Beorma Quarter to complete in 2016
A £200 million project to complete the Beorma Quarter project in Birmingham, UK, has been greenlit. Salhia Investments, a Middle Eastern property group, is taking on the final phase of the project to build a 30-storey tower which will equate to 150,000 square feet of office space and 125 apartments. The structure overshadows other landmark buildings, such as the Selfridges building in the Bullring and St. Martin’s church.
Also included in the scheme is a 13-storey residential building for 69 flats, and a seven-storey office block, all based around a new public square named Orwell Place. Neil Rose, Birmingham-based Director for architect Broadway Malyan, told Construction Enquirer that location is key: “This scheme will be on the doorstep of the proposed HS2 station, and we believe it will not only provide a suitable backdrop for such an important gateway to the city, but will be a popular location for occupiers and residents who want easy access to the international rail hub.”
The development will be faced in sandstone, in an attempt to fit the buildings in with the local aesthetic, and as a nod to the city’s geology. The title of the project – Beorma – was also carefully chosen, as it is the name commonly thought of as belonging to Birmingham’s founder. This is a scheme which has been strategically planned in every sense, as Salhia has waited since BAM Construction completed the initial stages of work earlier this year to continue the project at precisely the right time for the company.
Apprenticeships can bridge skills gap says Autodesk director
The UK construction industry needs 216,800 new workers by 2025 to meet rising demand, according to the Construction Skills Network published by CITB.
Even before Covid-19, it was estimated it needs to attract 400,000 new recruits each year to meet the UK’s infrastructure needs.
But given one in three current construction employees are over 50 there is predicted to be a 20-25% decline in the available workforce over the next decade. And with end of the free movement of people from the EU, it has further limited access to skilled talent.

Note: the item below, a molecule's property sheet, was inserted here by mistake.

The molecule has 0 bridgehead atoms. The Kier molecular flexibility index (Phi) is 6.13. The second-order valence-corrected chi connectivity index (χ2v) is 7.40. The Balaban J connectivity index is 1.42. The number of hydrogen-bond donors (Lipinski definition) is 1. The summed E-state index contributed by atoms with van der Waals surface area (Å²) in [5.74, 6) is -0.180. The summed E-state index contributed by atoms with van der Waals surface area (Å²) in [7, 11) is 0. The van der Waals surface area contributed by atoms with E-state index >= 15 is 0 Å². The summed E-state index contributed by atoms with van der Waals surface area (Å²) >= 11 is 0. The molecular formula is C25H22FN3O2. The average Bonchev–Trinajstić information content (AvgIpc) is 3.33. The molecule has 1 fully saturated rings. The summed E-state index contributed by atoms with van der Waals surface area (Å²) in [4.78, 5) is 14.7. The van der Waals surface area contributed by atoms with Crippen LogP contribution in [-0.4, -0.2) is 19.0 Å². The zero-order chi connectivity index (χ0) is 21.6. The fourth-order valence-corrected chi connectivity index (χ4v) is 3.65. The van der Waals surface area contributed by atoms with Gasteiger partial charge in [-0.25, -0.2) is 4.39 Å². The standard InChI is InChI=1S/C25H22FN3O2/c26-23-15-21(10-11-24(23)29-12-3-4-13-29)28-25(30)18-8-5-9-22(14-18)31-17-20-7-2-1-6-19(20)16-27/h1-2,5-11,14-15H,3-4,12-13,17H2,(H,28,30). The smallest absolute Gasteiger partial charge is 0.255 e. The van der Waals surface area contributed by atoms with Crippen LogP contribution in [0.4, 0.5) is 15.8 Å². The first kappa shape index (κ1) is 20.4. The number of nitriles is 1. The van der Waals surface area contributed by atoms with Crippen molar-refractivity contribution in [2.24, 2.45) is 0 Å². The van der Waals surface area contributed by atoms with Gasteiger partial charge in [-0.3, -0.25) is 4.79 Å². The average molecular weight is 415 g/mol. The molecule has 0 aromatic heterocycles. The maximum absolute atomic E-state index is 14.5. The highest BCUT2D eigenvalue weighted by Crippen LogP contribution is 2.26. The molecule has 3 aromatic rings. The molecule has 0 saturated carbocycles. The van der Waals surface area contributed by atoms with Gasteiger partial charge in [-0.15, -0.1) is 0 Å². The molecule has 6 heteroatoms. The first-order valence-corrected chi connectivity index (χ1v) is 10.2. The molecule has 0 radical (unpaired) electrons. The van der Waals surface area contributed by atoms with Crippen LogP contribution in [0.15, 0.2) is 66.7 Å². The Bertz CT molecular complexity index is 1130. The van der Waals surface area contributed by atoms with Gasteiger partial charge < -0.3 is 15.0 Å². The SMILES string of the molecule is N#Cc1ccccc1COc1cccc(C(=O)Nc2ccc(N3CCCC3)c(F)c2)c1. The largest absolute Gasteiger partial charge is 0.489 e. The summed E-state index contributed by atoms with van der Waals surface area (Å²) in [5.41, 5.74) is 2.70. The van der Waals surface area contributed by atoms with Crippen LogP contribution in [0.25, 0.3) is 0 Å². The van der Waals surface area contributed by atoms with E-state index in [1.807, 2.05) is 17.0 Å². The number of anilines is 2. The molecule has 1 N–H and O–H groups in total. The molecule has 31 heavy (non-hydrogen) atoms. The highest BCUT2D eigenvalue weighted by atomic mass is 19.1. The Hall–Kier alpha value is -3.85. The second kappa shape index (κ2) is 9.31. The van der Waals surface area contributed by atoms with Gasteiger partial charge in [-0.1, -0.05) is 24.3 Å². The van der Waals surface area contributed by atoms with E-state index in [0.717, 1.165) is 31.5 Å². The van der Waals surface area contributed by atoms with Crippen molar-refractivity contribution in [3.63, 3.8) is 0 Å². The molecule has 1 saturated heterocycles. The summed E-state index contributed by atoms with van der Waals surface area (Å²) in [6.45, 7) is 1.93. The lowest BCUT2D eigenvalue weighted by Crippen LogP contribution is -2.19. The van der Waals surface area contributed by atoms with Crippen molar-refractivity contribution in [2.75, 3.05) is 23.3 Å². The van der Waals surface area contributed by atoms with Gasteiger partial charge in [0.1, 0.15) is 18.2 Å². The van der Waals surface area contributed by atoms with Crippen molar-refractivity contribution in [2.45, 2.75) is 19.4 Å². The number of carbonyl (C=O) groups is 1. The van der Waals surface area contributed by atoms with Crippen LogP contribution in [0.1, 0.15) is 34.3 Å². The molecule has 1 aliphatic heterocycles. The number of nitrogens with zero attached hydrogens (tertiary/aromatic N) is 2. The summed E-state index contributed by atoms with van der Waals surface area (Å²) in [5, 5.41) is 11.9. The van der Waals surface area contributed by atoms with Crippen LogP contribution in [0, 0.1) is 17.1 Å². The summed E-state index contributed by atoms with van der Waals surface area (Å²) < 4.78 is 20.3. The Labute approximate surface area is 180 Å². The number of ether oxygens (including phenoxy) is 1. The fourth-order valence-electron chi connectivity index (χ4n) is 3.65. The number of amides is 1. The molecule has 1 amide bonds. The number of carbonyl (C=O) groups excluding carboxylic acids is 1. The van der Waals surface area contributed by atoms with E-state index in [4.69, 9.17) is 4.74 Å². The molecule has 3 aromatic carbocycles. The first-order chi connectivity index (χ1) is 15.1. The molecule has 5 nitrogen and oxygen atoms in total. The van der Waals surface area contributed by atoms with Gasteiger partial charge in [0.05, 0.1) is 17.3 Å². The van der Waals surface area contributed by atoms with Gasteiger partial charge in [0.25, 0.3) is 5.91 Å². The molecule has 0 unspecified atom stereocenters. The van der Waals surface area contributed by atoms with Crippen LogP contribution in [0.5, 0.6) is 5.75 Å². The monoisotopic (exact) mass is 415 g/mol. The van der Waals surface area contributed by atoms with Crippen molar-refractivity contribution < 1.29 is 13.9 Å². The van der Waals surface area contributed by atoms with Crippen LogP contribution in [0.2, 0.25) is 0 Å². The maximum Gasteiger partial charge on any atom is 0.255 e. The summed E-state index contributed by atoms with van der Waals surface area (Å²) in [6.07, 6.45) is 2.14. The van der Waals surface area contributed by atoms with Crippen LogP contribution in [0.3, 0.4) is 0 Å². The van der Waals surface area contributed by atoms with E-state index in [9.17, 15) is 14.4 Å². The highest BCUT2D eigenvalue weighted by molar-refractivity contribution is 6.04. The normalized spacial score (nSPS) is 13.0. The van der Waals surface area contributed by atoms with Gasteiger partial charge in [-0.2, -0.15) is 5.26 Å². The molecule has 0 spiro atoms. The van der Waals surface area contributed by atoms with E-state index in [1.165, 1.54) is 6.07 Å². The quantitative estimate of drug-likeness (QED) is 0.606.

Mike Pettinella, Director, Autodesk Construction Solutions EMEA, believes the solution may be one that is hardly new, but might have taken a back seat during the pandemic.
"Apprenticeships could help us bridge the construction skills gap and meet this rapidly rising demand, and attract a new crop of younger talent to the industry," he said.
"Apprenticeships benefit everyone. For candidates, it’s an opportunity to learn valuable skills without incurring thousands of pounds of student debts. For employers, it’s a chance to train up employees in the competencies that are really needed – combining technical knowledge with collaboration and team work, which are equally important as you enter a new industry. And if you’re a larger company and already required to pay the apprenticeship levy, it makes sense to ensure you’re benefitting from the scheme too."
Marshall Construction recently took on nine new apprenticeships covering various roles. "Some of our previous apprentices have left and started their own businesses, which sets them up for life," said Chairman Robert Marshall. "Most of our current managers came from organic growth within the business whom we have trained to our own standards." Firms such as Barnwood Construction and Keepmoat Homes are also advertising and supporting apprenticeships.
According to the CSN, most English regions will experience an increase in construction workers by 2025, with East Midlands (1.7%) and West Midlands (1.4%) forecast to lead demand. Scotland (1.4%) and Wales (0.7%) are also predicted to fare well. The only region forecast to see a slight decline in workforce is the North East (-0.1%).
Major projects such as HS2 are driving growth in some regions and infrastructure (5.2%) and private housing (6.7%) should see the healthiest pace of expansion by 2025.
The impact of the Fourth Industrial Revolution on the future shape of work will be profound. Modelling by the McKinsey Global Institute on the effects of technology adoption on the UK workforce shows that up to 10 million people, or around 30 percent of all UK workers, may need to transition between occupations or skill levels by 2030.